LocationSeoul, South Korea
Architect in ChargeHyoungnam Lim, Eunjoo Roh
Project TeamMinjung Choi, Joowon Moon, Sangwoo Yi, Seongwon Son, Sungpil Lee, Hanmoe Lee, Joowon Moon, Sunmin Park
ConstructionStarsis – Jongguk An
Joowon MoonJoowon Moon
Text description provided by the architects. By chance, a man took a stroll through a winding alley in the old town of Seoul. He saw an old house on a mere 66 square meter land. The Land was filled with the house, leaving a tiny garden. Though it was small, he wanted a garden so he decided to purchase the house and fix it.
We visited the town after we got the commission to design the house. The house was so old that even a flick of a finger could collapse it, and it was the second one in a very narrow alley that no one would notice if they passed in hurry.
After making a decision to fix and renovate the house, we reinforced the partition and made improvements on waterproofing, ventilation and lighting. But unexpected circumstances forced us to cease the work and made us go back to the drawing board. But a new building meant that we had to abide by the current construction law, which limited building’s build area to less than 23 square meters on each floor, and lower than 2nd storey.
All in all, the gross floor area was 46 square meters, and it was way too small even he had simple household. We designed a two story building with an attic within the legal limits. The most suitable structure for the condition was light weight wooden structure. Surrounded by houses mounting to a dense condition, we designed a ‘thin house’ for more light and better ventilation.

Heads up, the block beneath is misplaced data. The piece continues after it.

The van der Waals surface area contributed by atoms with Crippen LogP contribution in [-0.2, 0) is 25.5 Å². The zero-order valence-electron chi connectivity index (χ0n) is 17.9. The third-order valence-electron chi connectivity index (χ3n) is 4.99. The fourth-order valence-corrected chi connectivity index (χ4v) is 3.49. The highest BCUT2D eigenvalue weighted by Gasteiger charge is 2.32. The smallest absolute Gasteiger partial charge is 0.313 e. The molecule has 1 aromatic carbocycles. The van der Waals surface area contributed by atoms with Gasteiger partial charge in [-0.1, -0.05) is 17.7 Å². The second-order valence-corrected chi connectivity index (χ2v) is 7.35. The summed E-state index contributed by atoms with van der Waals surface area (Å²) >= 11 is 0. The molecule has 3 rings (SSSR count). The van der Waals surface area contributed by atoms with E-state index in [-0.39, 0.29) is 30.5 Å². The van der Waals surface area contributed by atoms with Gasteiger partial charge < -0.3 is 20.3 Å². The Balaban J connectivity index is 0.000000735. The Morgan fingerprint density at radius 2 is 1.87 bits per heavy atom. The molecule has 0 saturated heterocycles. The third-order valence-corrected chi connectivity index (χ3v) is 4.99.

We used the ground floor for living room, second floor for bedroom, and the attic for Numaru (Korean balcony) and library. And we put a bookshelf and storage closet on the wall next to the stairs to put most of the tools inside.
To give variety to the high, narrow mass, we borrowed a cross pattern from <Suwon Hwaseong Fortress>, which is an old castle in Korea. Also, we put a long steel plate on the wall, under the round window of the attic, so that sunlight can draw its various shadows over time.
A part of the attic was designed like ‘Numaru’ which acts as a boundary between inside and outside in Korean traditional architecture. A space that is neither inside nor outside, the owner can take a rest and enjoy the view.
Upon the request of the owner wanting to plant some tree or flower in his small garden, we reused some of the original walls as fences, and let the gap between the wall and house become a service space for wind and become a small garden.
A small house is built in a small land. The garden is also tiny but it was designed to include various sceneries. First of all, you can see the original wall-the fence- from the living room. And in front of the fence, there is a persimmon tree to feel the seasons and watch the orange color in autumn. Other empty spaces and gaps are the garden: we planted some shade plants like bracken and buckler fern in the shade, and also planted about 50 kinds of wild flowers in the garden in front of the entrance. We drew some paintings representing various symbols on the east side garden, where we piled up some blocks with holes and fix some bamboo in it instead of fences.
On the old original wall, we drew a ‘wild flower map’ with names and locations of the wild flowers; which we called weeds before we knew the names. The garden became a family of the owner, changing its color every season. The neighborhood became brighter than before. Just like a flower seed accidentally landing on a tiny earth and bloom, the house bloomed like a wild flower in an old town.